Consumer Labeling in the USA & Canada

One of the services we offer at ICC is consumer labeling instructions for the USA and Canada. These are called instructions because we provide you with all of the information in the appropriate language, then you, in turn, provide that to your graphic artist to apply to your label.

The Canadian consumer regulations fall under the CCCR (Consumer Chemicals and Container Regulations). These regulations govern products like most cleaning supplies, paints, and solvents used in your home, but also things like essential oils and diffusers.

The USA has similar regulations, which are called the CPSC (Consumer Product Safety Commission). The CPSC covers a wide variety of labeling requirements. Specifically, chemical type products are covered under the FHSA (Federal Hazardous Substances Act).

Many customers want to market their product in BOTH the USA and Canada. In a perfect world, you could use one label to cover both requirements, right? Well, unfortunately, it is not that simple.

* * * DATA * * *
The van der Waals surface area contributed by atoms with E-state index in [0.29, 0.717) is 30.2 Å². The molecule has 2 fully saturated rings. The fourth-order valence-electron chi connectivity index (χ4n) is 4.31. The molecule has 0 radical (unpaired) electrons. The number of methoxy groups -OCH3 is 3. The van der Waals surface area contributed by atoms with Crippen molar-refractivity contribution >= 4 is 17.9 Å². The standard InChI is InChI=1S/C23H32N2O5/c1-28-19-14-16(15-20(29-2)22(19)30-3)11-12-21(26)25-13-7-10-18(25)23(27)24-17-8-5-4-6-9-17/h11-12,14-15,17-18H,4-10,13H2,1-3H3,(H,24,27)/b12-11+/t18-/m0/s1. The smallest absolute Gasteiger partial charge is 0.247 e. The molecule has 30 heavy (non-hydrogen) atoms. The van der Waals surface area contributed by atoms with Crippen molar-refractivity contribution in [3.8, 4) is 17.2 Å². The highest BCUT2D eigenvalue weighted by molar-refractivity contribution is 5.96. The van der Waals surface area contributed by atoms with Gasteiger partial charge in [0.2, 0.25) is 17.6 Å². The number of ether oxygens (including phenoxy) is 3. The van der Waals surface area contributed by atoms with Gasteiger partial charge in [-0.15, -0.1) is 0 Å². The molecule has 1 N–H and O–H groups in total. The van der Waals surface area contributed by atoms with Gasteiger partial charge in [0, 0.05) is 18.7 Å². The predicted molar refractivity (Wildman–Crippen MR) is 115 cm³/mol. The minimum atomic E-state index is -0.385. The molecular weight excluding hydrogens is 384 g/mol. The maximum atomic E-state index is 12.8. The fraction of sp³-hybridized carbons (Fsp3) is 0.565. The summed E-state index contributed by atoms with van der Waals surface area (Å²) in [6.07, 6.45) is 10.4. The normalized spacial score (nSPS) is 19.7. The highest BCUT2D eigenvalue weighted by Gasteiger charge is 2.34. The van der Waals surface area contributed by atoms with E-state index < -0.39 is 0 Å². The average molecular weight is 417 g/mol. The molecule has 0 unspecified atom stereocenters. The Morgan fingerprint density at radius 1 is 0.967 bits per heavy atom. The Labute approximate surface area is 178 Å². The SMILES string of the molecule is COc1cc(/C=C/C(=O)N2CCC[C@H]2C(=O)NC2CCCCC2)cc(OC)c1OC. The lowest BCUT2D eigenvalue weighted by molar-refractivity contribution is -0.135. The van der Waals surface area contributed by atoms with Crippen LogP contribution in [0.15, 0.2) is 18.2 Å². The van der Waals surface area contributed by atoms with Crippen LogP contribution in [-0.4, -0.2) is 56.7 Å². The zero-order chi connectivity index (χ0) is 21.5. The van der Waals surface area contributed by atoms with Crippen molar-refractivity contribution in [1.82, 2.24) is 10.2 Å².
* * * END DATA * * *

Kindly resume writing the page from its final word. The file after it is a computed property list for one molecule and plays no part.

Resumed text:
A few of the big differences include:

  • French: Canada is a bilingual country, and therefore the labels must appear in both English and French.
  • Symbols: Canada has symbols for almost all of the classifications. The USA rarely applies a symbol.
  • Standardized phrases: Canada requires very specific phrases, while the USA does not specify phrasing in most cases.
  • Classification: This is huge. The criteria for classification are not the same. The reality is, you could have the same product with completely different warning requirements.

Ask ICC how we can help. Once the classification for your product is determined, we can advise you if one label would be suitable. 

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Karrie Ishmael, CDGP

Karrie Ishmael, CDGP

Karrie Ishmael has been with ICC since 1988. She has contributed to ICC's growth in various capacities, including customer service, sales, and marketing. In her current role as ICC's Senior Regulatory Expert and SDS author, Karrie conducts hazardous materials training classes in 49 CFR, IATA, IMDG, TDG along with OSHA and WHMIS hazard communication courses. When not training, she writes safety data sheets for customers to comply with North American and European requirements. She actively participates in many associations, including DGAC, COSTHA and is the former chair of SCHC’s OSHA Alliance Committee.